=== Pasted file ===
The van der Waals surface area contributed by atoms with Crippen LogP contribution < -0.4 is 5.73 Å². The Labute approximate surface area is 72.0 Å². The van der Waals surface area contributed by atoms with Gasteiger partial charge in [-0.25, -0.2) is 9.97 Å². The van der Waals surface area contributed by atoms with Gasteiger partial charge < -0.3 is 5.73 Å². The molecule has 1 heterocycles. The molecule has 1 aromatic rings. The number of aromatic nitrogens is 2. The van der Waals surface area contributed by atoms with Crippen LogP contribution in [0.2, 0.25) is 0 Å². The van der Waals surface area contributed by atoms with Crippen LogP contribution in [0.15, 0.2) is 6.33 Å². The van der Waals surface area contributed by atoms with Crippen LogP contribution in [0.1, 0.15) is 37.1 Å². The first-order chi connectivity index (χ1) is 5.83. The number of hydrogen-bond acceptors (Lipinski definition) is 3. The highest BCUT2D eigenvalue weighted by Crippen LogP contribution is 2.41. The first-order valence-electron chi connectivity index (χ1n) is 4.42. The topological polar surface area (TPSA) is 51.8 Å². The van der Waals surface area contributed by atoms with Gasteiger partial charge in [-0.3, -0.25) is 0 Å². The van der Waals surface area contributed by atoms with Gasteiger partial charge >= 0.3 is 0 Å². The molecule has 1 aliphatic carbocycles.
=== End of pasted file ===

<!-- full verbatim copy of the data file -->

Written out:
The van der Waals surface area contributed by atoms with Crippen LogP contribution < -0.4 is 5.73 Å². The Labute approximate surface area is 72.0 Å². The van der Waals surface area contributed by atoms with Gasteiger partial charge in [-0.25, -0.2) is 9.97 Å². The van der Waals surface area contributed by atoms with Gasteiger partial charge < -0.3 is 5.73 Å². The molecule has 1 heterocycles. The molecule has 1 aromatic rings. The number of aromatic nitrogens is 2. The van der Waals surface area contributed by atoms with Crippen LogP contribution in [0.2, 0.25) is 0 Å². The van der Waals surface area contributed by atoms with Crippen LogP contribution in [0.15, 0.2) is 6.33 Å². The van der Waals surface area contributed by atoms with Crippen LogP contribution in [0.1, 0.15) is 37.1 Å². The first-order chi connectivity index (χ1) is 5.83. The number of hydrogen-bond acceptors (Lipinski definition) is 3. The highest BCUT2D eigenvalue weighted by Crippen LogP contribution is 2.41. The first-order valence-electron chi connectivity index (χ1n) is 4.42. The topological polar surface area (TPSA) is 51.8 Å². The van der Waals surface area contributed by atoms with Gasteiger partial charge in [-0.3, -0.25) is 0 Å². The van der Waals surface area contributed by atoms with Gasteiger partial charge >= 0.3 is 0 Å². The molecule has 1 aliphatic carbocycles.